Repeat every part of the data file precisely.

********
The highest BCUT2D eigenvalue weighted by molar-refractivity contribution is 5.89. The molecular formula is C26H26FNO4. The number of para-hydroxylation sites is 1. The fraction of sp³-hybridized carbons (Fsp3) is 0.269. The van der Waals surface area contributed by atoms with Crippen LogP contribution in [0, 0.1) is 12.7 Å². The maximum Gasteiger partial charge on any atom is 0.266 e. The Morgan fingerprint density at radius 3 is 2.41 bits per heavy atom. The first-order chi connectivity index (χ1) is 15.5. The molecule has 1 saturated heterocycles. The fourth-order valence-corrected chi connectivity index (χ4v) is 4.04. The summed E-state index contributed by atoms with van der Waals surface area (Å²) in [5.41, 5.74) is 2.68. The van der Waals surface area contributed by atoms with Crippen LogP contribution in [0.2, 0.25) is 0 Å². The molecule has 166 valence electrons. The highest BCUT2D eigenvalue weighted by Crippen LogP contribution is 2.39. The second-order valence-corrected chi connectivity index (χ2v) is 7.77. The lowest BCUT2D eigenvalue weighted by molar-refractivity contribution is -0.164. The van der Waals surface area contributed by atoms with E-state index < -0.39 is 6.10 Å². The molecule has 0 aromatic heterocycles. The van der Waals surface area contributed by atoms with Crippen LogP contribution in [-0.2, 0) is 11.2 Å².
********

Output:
The highest BCUT2D eigenvalue weighted by molar-refractivity contribution is 5.89. The molecular formula is C26H26FNO4. The number of para-hydroxylation sites is 1. The fraction of sp³-hybridized carbons (Fsp3) is 0.269. The van der Waals surface area contributed by atoms with Crippen LogP contribution in [0, 0.1) is 12.7 Å². The maximum Gasteiger partial charge on any atom is 0.266 e. The Morgan fingerprint density at radius 3 is 2.41 bits per heavy atom. The first-order chi connectivity index (χ1) is 15.5. The molecule has 1 saturated heterocycles. The fourth-order valence-corrected chi connectivity index (χ4v) is 4.04. The summed E-state index contributed by atoms with van der Waals surface area (Å²) in [5.41, 5.74) is 2.68. The van der Waals surface area contributed by atoms with Crippen LogP contribution in [0.2, 0.25) is 0 Å². The molecule has 166 valence electrons. The highest BCUT2D eigenvalue weighted by Crippen LogP contribution is 2.39. The second-order valence-corrected chi connectivity index (χ2v) is 7.77. The lowest BCUT2D eigenvalue weighted by molar-refractivity contribution is -0.164. The van der Waals surface area contributed by atoms with E-state index < -0.39 is 6.10 Å². The molecule has 0 aromatic heterocycles. The van der Waals surface area contributed by atoms with Crippen LogP contribution in [-0.2, 0) is 11.2 Å².